Collagen is the most abundant protein in the body, accounting for about 30% of all the protein the body contains.
It’s one of the main building blocks for your bones, teeth, skin, hair, muscles, tendons, and ligaments. It’s also found in other body parts, including your blood vessels and eyes.
You make it naturally in your body, but you produce less and lower quality collagen as you age. This decline in production begins in your twenties and, for women, accelerates after the menopause.
One of the most visible signs of this decrease is in the appearance of your skin.
Recently there has been a lot of hype in the beauty industry about collagen. It has been widely hailed as a miracle ingredient for firming and smoothing skin, strengthening nails and hair and ‘reversing the signs of aging’.
With so many collagen based products on the market how do you choose?
Should you go for a supplement, a cream or just dismiss them all as the latest fad?
In this article we review the evidence to help you decide.
More About Collagen
Firstly, it is not a single molecule, in fact there are about 16 different types!
Out of all of them, type I, II, III are arguably the most important.
Each type has a specific role in the body:
- Type I accounts for 90% of your body’s collagen. Made of densely packed fibres, it provides structure to your skin, bones, tendons, connective tissue, and teeth.
- Type II is made of more loosely packed fibres and is found in the cartilage which cushions your joints.
- Type III supports the structure of your muscles and arteries.
Can You Help Increase Collagen Production in Your Body?
There is some good evidence to suggest that your diet may affect your body’s ability to produce this important protein.
All collagen starts off as a molecule called procollagen, and to make procollagen your body joins two amino acids; glycine and proline. To do this it needs to use vitamin C.
You can help your body produce procollagen by making sure you get plenty of the following in your diet:
- Vitamin C (found in citrus fruits, bell peppers, and broccoli).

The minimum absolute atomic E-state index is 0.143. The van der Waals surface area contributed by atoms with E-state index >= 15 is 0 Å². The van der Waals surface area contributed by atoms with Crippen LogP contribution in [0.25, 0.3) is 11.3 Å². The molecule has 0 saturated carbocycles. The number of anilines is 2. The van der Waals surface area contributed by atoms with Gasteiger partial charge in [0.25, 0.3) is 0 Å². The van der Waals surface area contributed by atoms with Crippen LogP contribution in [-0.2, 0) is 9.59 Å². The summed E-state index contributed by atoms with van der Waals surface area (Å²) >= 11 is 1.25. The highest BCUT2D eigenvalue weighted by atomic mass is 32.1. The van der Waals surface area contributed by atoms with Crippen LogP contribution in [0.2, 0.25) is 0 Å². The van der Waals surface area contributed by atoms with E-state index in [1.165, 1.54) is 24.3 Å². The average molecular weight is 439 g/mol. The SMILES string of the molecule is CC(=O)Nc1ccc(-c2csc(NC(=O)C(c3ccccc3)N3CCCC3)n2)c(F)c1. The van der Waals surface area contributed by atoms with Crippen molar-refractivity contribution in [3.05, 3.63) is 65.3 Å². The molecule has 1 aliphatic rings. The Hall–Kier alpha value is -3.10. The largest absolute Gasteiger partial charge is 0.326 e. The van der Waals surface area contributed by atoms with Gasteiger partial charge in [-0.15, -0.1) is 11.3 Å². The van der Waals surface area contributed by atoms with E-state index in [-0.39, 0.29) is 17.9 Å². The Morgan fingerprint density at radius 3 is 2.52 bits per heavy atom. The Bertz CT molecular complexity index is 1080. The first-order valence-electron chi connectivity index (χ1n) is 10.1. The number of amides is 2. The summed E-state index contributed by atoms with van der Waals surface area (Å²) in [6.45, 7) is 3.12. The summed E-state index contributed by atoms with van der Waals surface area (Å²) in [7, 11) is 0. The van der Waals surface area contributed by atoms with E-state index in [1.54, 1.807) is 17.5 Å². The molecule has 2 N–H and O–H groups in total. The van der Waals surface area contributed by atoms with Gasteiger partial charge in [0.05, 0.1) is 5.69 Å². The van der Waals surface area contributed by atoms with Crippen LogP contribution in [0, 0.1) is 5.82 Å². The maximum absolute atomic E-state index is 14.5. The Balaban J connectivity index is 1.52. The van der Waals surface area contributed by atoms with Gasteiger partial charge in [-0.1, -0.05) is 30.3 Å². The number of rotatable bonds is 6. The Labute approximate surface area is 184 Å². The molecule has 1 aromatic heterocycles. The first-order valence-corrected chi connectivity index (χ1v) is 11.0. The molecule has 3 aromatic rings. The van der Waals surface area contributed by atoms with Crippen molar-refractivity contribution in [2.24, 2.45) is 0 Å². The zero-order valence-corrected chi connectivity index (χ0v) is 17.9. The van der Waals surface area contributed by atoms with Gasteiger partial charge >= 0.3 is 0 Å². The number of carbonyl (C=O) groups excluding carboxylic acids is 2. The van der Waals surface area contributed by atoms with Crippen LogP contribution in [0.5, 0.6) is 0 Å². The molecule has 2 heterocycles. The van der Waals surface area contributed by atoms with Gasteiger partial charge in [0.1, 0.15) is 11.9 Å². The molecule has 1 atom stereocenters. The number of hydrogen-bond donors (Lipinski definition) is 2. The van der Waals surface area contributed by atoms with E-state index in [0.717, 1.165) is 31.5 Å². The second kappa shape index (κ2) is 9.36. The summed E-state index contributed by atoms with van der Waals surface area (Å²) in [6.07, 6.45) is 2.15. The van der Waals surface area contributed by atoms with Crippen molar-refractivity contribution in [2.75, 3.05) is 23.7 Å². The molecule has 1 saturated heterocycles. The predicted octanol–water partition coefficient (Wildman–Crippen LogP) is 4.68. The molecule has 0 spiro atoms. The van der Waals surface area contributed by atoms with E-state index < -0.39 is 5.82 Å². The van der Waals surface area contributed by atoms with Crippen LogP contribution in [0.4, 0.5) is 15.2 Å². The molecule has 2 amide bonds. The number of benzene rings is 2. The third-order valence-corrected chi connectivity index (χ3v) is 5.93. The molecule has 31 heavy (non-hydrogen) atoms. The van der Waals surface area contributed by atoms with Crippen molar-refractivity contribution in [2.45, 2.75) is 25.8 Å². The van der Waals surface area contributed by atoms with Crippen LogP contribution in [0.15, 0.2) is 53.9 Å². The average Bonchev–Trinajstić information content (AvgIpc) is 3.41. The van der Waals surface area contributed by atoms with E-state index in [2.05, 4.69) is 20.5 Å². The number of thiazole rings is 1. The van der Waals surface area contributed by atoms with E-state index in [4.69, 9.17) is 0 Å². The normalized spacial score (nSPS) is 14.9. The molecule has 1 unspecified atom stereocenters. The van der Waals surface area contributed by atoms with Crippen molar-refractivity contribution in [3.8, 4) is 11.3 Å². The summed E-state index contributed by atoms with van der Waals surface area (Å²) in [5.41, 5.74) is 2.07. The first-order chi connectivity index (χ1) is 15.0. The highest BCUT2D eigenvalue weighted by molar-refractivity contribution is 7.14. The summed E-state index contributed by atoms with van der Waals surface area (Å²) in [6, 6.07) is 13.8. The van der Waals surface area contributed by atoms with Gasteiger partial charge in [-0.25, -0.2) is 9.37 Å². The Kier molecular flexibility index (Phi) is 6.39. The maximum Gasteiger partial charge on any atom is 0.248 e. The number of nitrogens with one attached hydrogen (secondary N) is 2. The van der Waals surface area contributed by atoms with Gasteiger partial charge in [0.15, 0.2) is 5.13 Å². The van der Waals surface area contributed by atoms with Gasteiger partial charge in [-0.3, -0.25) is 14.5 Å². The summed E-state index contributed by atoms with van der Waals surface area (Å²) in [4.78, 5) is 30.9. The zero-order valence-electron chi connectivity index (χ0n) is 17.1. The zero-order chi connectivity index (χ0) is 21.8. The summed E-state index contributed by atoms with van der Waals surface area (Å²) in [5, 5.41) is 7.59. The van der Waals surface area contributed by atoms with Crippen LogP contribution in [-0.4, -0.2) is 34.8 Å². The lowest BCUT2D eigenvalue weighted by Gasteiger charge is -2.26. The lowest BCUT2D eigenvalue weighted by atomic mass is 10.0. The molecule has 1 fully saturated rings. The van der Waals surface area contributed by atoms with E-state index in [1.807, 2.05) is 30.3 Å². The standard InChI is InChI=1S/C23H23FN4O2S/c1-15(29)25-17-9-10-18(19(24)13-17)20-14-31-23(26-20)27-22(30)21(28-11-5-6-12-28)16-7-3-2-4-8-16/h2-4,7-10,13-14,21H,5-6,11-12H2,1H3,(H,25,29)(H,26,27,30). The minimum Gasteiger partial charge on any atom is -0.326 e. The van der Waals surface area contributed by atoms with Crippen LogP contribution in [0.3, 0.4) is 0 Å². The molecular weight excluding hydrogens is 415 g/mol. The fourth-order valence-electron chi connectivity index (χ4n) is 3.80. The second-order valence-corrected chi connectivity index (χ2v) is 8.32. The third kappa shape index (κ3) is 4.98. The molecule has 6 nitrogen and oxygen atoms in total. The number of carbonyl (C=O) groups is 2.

- Proline (found in egg whites, dairy products, cabbage, and mushrooms).
- Glycine (found in pork skin, chicken skin, and gelatin).
- Copper (found in sesame seeds, cashews, and lentils).
In addition, your body will need plenty of high quality protein as a source of amino acids.
Having a healthy balanced diet with good quantities of these key components could increase your production of this key skin protein.
Can You Decrease the Collagen in Your Body?
Unfortunately, the evidence suggests that there are certain behaviours which damage collagen or its production.
Again, diet is key. Eating too many refined carbohydrates and sugar rich foods will impact negatively on your collagen levels. It seems that sugars reduces the ability of the body to repair collagen, leading to a decline in levels.
Avoiding over exposure to sunlight is also important. Ultraviolet radiation has been shown to reduce collagen production. Applying a good sun block is essential.
For those of you who still smoke, here is another good reason to consider quitting. Smoking reduces collagen production.
Is it Worth Taking a Collagen Supplement?
There is some evidence that links collagen consumption with increased levels in the skin. There are also studies which correlate collagen consumption with wrinkle reduction, improved skin elasticity and wound healing.
While the results from these studies are encouraging, more work needs to be done. Many of the studies are on animals, and the human studies which have been done are relatively small.
Collagen has other health benefits, in particular for joint and bone health, so taking a supplement could benefit more than your skin.
If you do decide to opt for a supplement choose one which has hydrolysed collagen. This means that the manufacturer has broken the collagen down into smaller collagen peptides. These are much easier for the body to absorb and use.
What About Collagen Creams?
These topical creams may help moisturise the skin, but the evidence suggests that is probably all they do.
The problem is that collagen is produced in the deepest layers of the skin (the dermis) and large collagen molecules rubbed into the surface of the skin will not be able to penetrate to this layer.
So avoid these creams if you want more than moisturising. Research suggests that vitamin C serums may reduce collagen breakdown, so these would be a better investment if you want a product to apply directly to your skin.
To Sum Up
Collagen plays an important role in many organs of the body.
Your diet and lifestyle choices can help your body make and preserve this protein.
Collagen supplements may improve skin elasticity and reduce wrinkles. They also have other health benefits.
There is little evidence to suggest that topical collagen creams improve skin quality.